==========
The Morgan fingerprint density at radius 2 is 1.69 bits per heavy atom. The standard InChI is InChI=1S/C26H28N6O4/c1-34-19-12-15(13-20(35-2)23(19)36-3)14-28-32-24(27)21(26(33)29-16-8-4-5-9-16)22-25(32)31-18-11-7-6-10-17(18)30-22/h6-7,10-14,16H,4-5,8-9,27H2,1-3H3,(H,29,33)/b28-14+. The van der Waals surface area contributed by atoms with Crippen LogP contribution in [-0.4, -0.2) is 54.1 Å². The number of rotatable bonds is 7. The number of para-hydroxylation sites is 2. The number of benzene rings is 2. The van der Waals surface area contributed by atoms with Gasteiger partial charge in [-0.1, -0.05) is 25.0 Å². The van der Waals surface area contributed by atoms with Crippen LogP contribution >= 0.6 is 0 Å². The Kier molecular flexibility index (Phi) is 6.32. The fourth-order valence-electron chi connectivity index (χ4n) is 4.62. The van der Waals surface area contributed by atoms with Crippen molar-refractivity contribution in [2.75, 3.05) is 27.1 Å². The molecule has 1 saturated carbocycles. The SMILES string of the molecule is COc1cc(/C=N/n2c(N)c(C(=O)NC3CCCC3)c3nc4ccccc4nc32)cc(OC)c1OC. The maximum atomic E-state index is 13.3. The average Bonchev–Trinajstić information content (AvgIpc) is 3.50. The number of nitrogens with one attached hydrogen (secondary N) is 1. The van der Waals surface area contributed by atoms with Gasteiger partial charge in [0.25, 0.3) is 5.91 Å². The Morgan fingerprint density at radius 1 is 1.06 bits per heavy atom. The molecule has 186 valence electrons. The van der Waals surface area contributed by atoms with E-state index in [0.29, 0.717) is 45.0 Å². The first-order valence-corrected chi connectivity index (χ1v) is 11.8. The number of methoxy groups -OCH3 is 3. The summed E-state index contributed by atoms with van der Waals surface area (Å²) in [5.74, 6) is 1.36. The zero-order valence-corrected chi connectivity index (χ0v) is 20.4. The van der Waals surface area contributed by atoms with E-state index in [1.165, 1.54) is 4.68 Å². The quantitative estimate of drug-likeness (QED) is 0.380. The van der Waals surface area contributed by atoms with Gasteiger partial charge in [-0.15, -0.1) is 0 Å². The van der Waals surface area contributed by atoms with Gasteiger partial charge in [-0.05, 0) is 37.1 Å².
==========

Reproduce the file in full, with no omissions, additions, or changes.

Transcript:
The Morgan fingerprint density at radius 2 is 1.69 bits per heavy atom. The standard InChI is InChI=1S/C26H28N6O4/c1-34-19-12-15(13-20(35-2)23(19)36-3)14-28-32-24(27)21(26(33)29-16-8-4-5-9-16)22-25(32)31-18-11-7-6-10-17(18)30-22/h6-7,10-14,16H,4-5,8-9,27H2,1-3H3,(H,29,33)/b28-14+. The van der Waals surface area contributed by atoms with Crippen LogP contribution in [-0.4, -0.2) is 54.1 Å². The number of rotatable bonds is 7. The number of para-hydroxylation sites is 2. The number of benzene rings is 2. The van der Waals surface area contributed by atoms with Gasteiger partial charge in [-0.1, -0.05) is 25.0 Å². The van der Waals surface area contributed by atoms with Crippen LogP contribution >= 0.6 is 0 Å². The Kier molecular flexibility index (Phi) is 6.32. The fourth-order valence-electron chi connectivity index (χ4n) is 4.62. The van der Waals surface area contributed by atoms with Crippen molar-refractivity contribution in [2.75, 3.05) is 27.1 Å². The molecule has 1 saturated carbocycles. The SMILES string of the molecule is COc1cc(/C=N/n2c(N)c(C(=O)NC3CCCC3)c3nc4ccccc4nc32)cc(OC)c1OC. The maximum atomic E-state index is 13.3. The average Bonchev–Trinajstić information content (AvgIpc) is 3.50. The number of nitrogens with one attached hydrogen (secondary N) is 1. The van der Waals surface area contributed by atoms with Gasteiger partial charge in [0.25, 0.3) is 5.91 Å². The Morgan fingerprint density at radius 1 is 1.06 bits per heavy atom. The molecule has 186 valence electrons. The van der Waals surface area contributed by atoms with E-state index in [0.29, 0.717) is 45.0 Å². The first-order valence-corrected chi connectivity index (χ1v) is 11.8. The number of methoxy groups -OCH3 is 3. The summed E-state index contributed by atoms with van der Waals surface area (Å²) in [5.74, 6) is 1.36. The zero-order valence-corrected chi connectivity index (χ0v) is 20.4. The van der Waals surface area contributed by atoms with E-state index in [1.165, 1.54) is 4.68 Å². The quantitative estimate of drug-likeness (QED) is 0.380. The van der Waals surface area contributed by atoms with Gasteiger partial charge in [-0.15, -0.1) is 0 Å². The van der Waals surface area contributed by atoms with Gasteiger partial charge in [-0.05, 0) is 37.1 Å².